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Tuesday, 22 July 1902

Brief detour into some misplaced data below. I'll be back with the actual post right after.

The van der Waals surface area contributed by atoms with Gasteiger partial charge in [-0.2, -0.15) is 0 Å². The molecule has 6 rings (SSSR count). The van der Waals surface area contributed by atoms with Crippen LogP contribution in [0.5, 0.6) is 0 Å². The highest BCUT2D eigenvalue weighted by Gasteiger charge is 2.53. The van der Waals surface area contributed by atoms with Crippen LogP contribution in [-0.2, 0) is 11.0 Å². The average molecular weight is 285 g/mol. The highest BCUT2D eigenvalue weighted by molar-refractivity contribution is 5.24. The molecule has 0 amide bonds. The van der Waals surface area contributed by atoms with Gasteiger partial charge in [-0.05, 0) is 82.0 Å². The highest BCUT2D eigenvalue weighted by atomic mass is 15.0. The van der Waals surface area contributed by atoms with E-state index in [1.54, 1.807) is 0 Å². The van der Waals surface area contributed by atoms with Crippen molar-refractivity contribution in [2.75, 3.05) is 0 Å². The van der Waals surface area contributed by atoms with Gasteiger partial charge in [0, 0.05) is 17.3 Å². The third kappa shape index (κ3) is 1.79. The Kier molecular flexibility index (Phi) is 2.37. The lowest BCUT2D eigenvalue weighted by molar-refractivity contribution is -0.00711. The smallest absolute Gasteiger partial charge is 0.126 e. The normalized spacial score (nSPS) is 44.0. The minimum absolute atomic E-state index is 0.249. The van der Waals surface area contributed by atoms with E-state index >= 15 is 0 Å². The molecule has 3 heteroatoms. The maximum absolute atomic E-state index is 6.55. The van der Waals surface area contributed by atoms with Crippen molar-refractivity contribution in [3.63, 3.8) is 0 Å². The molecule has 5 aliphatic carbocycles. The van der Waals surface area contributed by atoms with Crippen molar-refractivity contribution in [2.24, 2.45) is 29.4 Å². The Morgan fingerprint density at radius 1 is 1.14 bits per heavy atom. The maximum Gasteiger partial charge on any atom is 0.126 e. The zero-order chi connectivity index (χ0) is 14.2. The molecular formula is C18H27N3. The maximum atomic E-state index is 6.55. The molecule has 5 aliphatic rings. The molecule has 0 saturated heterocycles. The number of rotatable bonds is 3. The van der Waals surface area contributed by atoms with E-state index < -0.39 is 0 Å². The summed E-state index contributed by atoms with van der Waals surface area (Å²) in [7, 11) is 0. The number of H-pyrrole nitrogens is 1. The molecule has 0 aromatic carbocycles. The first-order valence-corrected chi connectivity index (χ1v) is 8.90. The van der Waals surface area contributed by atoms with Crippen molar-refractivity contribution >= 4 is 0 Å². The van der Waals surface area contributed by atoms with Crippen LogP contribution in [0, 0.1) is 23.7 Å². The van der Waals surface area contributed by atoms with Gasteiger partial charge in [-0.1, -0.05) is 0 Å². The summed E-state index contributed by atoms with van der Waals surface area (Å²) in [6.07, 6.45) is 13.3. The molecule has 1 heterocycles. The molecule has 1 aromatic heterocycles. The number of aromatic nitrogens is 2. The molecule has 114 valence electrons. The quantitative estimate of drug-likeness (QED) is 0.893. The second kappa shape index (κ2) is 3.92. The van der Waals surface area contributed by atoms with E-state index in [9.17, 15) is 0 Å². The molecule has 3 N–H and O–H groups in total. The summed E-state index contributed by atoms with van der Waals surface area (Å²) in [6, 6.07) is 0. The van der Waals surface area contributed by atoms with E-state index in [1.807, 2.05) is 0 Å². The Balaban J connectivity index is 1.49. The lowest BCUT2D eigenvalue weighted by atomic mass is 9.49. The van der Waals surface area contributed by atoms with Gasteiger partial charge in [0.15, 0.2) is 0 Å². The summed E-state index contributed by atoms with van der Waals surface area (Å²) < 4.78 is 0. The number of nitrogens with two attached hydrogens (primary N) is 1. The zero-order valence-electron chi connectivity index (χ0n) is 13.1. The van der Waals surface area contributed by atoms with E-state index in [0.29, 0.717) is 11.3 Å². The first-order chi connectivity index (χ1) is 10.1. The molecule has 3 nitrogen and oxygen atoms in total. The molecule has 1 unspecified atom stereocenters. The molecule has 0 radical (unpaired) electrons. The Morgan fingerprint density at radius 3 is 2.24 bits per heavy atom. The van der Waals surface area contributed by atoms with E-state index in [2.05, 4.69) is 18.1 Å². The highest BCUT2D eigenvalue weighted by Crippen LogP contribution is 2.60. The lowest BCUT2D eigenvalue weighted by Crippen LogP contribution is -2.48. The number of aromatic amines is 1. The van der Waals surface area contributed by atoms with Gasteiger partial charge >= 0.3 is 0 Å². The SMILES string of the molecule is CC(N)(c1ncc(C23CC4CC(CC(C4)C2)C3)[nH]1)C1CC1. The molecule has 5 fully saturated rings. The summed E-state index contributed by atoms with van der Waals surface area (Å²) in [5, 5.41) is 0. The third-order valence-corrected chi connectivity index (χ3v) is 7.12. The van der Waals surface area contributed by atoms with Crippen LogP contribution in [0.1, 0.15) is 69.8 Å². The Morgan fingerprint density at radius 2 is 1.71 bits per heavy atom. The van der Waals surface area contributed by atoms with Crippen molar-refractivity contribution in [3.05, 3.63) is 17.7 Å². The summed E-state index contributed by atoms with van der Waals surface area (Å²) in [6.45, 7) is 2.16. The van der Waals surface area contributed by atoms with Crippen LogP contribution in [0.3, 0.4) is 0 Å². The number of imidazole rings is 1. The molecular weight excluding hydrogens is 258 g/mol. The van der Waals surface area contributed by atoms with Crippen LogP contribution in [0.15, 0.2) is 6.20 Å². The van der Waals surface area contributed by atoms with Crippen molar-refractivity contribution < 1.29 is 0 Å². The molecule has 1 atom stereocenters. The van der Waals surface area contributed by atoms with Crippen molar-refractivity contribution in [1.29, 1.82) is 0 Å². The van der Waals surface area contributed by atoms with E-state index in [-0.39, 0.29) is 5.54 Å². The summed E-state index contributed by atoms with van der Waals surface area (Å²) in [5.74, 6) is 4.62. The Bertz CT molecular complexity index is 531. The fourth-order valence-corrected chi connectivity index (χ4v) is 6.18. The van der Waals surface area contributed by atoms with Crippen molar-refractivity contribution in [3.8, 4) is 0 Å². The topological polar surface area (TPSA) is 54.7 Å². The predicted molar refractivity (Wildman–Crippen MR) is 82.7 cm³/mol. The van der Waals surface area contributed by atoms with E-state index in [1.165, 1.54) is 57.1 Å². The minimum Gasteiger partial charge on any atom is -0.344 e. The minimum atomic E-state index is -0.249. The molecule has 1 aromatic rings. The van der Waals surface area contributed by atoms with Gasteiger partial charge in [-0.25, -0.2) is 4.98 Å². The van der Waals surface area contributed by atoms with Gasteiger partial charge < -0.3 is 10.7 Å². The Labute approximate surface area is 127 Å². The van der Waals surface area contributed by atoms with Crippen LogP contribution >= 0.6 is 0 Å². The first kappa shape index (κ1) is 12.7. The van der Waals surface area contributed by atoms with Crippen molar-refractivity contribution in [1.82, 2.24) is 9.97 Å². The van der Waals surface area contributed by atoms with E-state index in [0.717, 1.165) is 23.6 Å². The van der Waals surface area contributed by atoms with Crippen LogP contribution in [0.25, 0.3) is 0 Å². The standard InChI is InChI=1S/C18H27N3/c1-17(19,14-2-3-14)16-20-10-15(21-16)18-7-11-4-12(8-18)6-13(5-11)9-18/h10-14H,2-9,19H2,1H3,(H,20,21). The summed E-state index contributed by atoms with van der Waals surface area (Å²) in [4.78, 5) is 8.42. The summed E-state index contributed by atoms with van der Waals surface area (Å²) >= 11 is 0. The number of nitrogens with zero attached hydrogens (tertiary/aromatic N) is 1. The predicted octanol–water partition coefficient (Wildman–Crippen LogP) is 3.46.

Mr BROWN - It is something like 30 miles. I want to show how these regulations operate. To the west of Dandaloo is another settlement known as Lansdale, and whilst the honorable member for Parramatta was Postmaster-General of New South Wales I applied to him on behalf of the settlers there for telephonic communication with Dandaloo. An estimate was made, and only a simple guarantee was asked for. No arbitrary condition, such as the enforced payment of a sum of money into the bank to the credit of the Postmaster-General, was imposed. In connexion with that work, which involved the construction of 30 miles of line, all that was asked for was a guarantee of between £60 and £70. The settlers, however, were rather afraid to face such an obligation. I ascertained that the postal revenue derived from the settlement exceeded the cost of the mail service, andupon representations being made to him the Postmaster-General decided to place the surplus as a set-off against any loss incurred in connexion with the establishment of the telegraphic or telephonic service. The result of the adoption of this enlightened policy was that the settlers were required to give a guarantee of only£30, instead of £60, as originally suggested. This guarantee was readily forthcoming ; the line was constructed, and has proved to be revenueproducing from its inception. Indeed, the income from this source exceeded the anticipations of those who were interested in the carrying out of the work, so that the guarantors have never been called upon to pay anything. For the past five or six years that settlementhas enjoyed the advantages of this up-to-date means of communication. There is another little settlement in the same class ofcountry which has to contend with similar obstacles. Under the new regulations, its residents will be required to place a sum of £631 in the Savings Bank to the credit of the PostmasterGeneral as a guarantee that the department will not suffer loss by providing these facilities. This money will continue to lie in the bank for five years, even if the line prove a payable one. From my experience of these back-country settlements, I claim that it should be the aim of the Federal Government to afford them means of communication which will assist settlement and render the advantages of civilization accessible. It is lamentable to think that, should an accident occur in an isolated settlement where there are women and children, the only way of communicating with the nearest medical man, who is perhaps 30 or 40 miles distant, is by messenger on horseback. I unhesitatingly affirm that the policy adopted by New South Wales in this connexion was an enlightened one, whilst that of the Federal Government is a retrogressive one. The demands which are now being made upon the small settlement to which I have referred will absolutely prevent the settlers from securing the advantages which they have hitherto enjoyed. If this sort of thing does not make federation stink in the nostrils of the country people nothing will do so. I think that the Government will be acting wisely if they review the regulations and see whether it is not possible to frame them on the enlightened lines adopted by the postal authorities in New SouthWales prior to the transfer of that department to the Commonwealth. I have other communications of a similar character. I asked for a short extension from the telegraph station of Ungarie to a small settlement at Bena. That would have been carried out under the old system of a guarantee of something like £30, the distance,, being not nearly so large as in the case I have mentioned. Communications which I hold in my hand are similar to the one I have read, with the difference that in this case £2.51 13s. 4d, is required to be placed to the credit of the Postmaster-General. In the interests of the settlements I have mentioned I hope the Government will see their way to alter the regulations.







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